By David Martinez / dmboxing.com
Last month the boxing world lost a friend, Maurice “Dub” Harris, who passed away peacefully on June 27, 2011 at the age of 94. He was a highly decorated veteran of the United States Army serving in both World War II and the Korean War.
Dub, along with Everett Sanders (original founder), Charlie Casas, and Gordon Del Faro, was one of the charter members of the World Boxing Hall of Fame that started in 1980. Dub served five terms as president (1982), (1985), (1989-1990), (1995-1996), (1997-1998). Dub remained active as Chairman of the Board and President’s Advisor until failing health in 2005 forced him to depart the World Boxing Hall of Fame after twenty five years of dedicated service with the goal to always strive for excellence.
I officially met Dub in November 1996 when Deborah Sutherland set up an appointment to have him interview me to become a member of the World Boxing Hall of Fame. I was not shy about telling him about how I wanted to serve and offer my boxing expertise to the organization. He was delighted with my interview and I was always remember what he told me, “Don’t let me down,” which became the motivating sprit that he sincerely embedded in me and lit the torch I burned for the next ten years I served the World Boxing Hall of Fame. We often kidded about “Don’t let me down” between us, in which he would always look at me with that smile he had for the chosen ones whom he considered on his team.
From that moment forward we became close friends in service, Dub being president and me being a director of the board. Later he personally appointed me as his boxing historian. Dub was respected by everyone on the board and many others within the boxing circles he traveled. He gave much to the community, supporting such organizations as the Los Angeles County Sherriff’s Department, the Los Angeles Youth Foundation, Shriner’s Hospitals, and the John R. Wooden Award hosted by the Los Angeles Athletic Club just to name a few.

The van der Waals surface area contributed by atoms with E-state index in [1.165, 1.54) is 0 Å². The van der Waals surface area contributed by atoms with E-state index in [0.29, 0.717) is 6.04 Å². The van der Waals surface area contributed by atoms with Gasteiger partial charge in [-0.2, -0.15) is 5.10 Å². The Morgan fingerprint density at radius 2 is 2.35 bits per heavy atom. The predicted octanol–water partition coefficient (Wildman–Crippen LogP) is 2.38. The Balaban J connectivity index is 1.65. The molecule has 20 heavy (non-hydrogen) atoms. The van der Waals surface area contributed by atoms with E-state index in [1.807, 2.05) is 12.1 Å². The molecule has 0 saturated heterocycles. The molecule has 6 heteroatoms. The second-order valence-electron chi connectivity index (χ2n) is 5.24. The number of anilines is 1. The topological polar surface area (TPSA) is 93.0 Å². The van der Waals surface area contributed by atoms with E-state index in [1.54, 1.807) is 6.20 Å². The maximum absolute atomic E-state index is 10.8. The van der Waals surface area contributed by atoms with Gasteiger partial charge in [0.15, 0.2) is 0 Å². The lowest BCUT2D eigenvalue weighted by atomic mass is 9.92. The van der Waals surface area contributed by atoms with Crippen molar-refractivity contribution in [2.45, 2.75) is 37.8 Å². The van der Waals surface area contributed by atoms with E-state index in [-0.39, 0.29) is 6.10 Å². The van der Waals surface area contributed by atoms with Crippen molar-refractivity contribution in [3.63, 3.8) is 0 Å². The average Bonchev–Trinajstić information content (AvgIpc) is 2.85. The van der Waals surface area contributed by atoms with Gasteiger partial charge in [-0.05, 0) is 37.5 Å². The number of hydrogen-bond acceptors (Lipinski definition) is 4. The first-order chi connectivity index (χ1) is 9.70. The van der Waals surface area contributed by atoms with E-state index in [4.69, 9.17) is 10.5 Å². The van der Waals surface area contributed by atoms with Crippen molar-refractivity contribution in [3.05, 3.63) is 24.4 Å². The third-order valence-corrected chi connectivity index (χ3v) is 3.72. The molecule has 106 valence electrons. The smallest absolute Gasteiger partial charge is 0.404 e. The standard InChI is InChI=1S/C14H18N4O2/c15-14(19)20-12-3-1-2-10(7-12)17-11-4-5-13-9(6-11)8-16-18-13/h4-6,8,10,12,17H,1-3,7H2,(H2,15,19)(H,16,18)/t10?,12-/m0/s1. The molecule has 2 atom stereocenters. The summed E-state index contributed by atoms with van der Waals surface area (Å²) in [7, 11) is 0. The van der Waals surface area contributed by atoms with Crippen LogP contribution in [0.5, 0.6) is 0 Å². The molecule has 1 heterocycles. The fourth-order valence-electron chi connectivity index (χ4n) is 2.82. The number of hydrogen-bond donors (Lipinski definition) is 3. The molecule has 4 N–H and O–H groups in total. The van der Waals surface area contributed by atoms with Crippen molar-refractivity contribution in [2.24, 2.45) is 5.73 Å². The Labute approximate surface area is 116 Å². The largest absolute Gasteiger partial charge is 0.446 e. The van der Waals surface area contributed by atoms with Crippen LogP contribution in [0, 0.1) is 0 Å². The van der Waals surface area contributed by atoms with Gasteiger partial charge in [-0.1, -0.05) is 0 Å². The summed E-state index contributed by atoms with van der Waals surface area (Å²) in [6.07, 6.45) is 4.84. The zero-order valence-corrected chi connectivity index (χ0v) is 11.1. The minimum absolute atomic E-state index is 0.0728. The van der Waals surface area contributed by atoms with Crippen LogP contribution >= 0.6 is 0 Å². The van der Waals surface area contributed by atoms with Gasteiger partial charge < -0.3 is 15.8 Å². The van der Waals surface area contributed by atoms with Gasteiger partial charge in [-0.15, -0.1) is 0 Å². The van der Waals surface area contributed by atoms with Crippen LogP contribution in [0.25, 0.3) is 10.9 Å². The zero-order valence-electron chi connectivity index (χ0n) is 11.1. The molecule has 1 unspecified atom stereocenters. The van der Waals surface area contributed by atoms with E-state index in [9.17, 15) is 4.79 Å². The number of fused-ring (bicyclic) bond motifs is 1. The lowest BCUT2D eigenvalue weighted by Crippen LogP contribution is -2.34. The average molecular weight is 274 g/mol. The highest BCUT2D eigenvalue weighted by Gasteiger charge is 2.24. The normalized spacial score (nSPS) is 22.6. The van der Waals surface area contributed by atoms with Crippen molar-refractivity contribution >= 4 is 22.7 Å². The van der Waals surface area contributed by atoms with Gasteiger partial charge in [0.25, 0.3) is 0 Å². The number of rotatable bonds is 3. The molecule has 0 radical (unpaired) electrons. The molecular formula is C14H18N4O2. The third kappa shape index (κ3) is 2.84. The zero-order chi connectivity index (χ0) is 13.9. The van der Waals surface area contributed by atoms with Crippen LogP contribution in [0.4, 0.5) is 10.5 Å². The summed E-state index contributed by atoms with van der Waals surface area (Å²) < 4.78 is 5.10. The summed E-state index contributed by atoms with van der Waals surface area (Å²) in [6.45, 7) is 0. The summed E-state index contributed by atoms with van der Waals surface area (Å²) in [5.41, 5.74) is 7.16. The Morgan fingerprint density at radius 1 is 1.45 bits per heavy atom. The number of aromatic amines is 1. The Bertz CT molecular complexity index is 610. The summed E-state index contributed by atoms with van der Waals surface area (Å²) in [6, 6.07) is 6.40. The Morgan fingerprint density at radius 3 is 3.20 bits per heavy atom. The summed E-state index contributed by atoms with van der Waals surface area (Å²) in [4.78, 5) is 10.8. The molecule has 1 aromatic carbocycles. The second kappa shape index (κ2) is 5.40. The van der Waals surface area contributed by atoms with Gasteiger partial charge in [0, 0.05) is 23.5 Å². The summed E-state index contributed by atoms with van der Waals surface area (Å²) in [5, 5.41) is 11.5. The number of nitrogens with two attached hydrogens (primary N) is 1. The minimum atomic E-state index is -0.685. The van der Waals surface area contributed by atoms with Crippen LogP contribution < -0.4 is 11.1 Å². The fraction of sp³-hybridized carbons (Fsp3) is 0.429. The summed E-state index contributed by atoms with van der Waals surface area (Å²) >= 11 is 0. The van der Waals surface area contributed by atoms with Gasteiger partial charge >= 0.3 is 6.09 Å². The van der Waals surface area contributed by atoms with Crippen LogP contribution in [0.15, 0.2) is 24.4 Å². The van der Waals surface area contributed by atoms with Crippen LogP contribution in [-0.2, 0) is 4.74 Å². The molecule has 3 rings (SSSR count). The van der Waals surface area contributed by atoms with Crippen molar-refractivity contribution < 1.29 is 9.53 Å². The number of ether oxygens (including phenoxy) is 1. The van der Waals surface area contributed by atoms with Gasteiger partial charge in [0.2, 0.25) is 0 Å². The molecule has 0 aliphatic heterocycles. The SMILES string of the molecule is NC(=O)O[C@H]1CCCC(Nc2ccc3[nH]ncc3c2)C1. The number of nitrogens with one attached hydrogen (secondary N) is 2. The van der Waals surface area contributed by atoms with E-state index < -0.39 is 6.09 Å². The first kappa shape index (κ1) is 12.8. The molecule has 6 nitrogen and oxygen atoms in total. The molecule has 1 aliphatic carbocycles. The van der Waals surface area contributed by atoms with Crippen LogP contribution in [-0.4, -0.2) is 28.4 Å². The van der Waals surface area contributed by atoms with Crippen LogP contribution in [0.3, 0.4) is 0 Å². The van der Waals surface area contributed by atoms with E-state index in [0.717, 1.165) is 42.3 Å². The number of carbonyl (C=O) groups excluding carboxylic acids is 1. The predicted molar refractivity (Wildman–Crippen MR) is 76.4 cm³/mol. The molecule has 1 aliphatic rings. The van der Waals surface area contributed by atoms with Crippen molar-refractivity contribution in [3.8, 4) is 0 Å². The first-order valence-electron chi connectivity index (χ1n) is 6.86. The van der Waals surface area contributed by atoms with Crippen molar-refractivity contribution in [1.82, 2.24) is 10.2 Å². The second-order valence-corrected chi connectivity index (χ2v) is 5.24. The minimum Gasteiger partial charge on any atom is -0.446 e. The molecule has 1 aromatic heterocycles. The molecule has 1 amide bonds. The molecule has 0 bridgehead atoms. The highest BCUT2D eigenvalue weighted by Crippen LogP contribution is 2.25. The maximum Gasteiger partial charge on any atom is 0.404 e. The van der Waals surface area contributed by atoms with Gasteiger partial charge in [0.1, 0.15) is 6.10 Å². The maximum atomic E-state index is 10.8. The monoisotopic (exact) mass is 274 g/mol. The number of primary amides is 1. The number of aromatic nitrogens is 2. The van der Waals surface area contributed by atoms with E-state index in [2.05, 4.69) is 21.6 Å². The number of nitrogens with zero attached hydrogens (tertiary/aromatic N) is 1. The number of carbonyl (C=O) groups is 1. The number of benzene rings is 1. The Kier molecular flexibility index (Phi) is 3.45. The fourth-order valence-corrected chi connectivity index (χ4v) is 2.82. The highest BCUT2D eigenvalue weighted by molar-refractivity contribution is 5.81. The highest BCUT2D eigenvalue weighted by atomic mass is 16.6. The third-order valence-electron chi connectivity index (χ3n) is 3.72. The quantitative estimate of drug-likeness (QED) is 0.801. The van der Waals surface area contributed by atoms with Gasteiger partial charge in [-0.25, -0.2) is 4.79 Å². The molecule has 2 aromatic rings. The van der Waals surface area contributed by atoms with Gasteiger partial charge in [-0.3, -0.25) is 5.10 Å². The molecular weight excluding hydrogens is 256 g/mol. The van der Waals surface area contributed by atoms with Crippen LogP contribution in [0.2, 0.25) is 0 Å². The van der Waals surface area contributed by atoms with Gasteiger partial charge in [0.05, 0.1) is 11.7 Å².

Trudie Latka, who has severed honorably with the World Boxing Hall of Fame since 1992, says “Dub knew all about the things he didn’t know, and knew how to use others talents to unite to solve, which made him a great leader in all aspects of the word”.
Joey Olmos, a life-long icon in boxing for over sixty years and who served as Los Angeles Boxing Commissioner for many years, says, “Dub was one of a kind, dedicated, friendly, humble, and knowledgeable. He was well loved and will be missed immensely.”
Johnny Ortiz, who served with nothing less than 100 percent support to the World Boxing Hall of Fame for 12 years, says “In all my years not many have had my utmost respect. Dub Harris was a man who commanded my respect from the very moment we met. He emitted a radiance, a brightness, that went out to all that were fortunate enough to be around him. He is now in a much better place, a place he richly deserves.” To quote William Shakespeare, “We will not look upon his like again.”
With the passing of Dub, I personally will never forget him as my president and the opportunity he gave me in his trust, and in return to fulfill my commitment to never let him down. I consider myself blessed to have known such a wonderful man. May his soul rest in peace in heaven – Maurice “Dub” Harris.